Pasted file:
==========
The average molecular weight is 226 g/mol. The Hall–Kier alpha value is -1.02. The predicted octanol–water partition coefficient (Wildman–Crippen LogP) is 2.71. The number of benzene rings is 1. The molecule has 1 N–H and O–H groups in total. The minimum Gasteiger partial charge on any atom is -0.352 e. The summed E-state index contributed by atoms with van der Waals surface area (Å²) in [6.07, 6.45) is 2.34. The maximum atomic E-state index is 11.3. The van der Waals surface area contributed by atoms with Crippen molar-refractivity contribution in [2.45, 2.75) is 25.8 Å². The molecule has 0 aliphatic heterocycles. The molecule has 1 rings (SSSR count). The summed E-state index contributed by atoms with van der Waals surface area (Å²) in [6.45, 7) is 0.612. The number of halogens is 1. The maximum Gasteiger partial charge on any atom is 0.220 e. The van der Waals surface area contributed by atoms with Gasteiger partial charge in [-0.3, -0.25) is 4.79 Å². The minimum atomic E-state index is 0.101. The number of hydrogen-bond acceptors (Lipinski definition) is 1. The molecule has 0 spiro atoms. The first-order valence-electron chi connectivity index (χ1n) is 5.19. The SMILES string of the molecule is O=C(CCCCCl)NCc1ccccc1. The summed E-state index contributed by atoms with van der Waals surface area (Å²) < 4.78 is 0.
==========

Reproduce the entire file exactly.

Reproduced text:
The average molecular weight is 226 g/mol. The Hall–Kier alpha value is -1.02. The predicted octanol–water partition coefficient (Wildman–Crippen LogP) is 2.71. The number of benzene rings is 1. The molecule has 1 N–H and O–H groups in total. The minimum Gasteiger partial charge on any atom is -0.352 e. The summed E-state index contributed by atoms with van der Waals surface area (Å²) in [6.07, 6.45) is 2.34. The maximum atomic E-state index is 11.3. The van der Waals surface area contributed by atoms with Crippen molar-refractivity contribution in [2.45, 2.75) is 25.8 Å². The molecule has 0 aliphatic heterocycles. The molecule has 1 rings (SSSR count). The summed E-state index contributed by atoms with van der Waals surface area (Å²) in [6.45, 7) is 0.612. The number of halogens is 1. The maximum Gasteiger partial charge on any atom is 0.220 e. The van der Waals surface area contributed by atoms with Gasteiger partial charge in [-0.3, -0.25) is 4.79 Å². The minimum atomic E-state index is 0.101. The number of hydrogen-bond acceptors (Lipinski definition) is 1. The molecule has 0 spiro atoms. The first-order valence-electron chi connectivity index (χ1n) is 5.19. The SMILES string of the molecule is O=C(CCCCCl)NCc1ccccc1. The summed E-state index contributed by atoms with van der Waals surface area (Å²) < 4.78 is 0.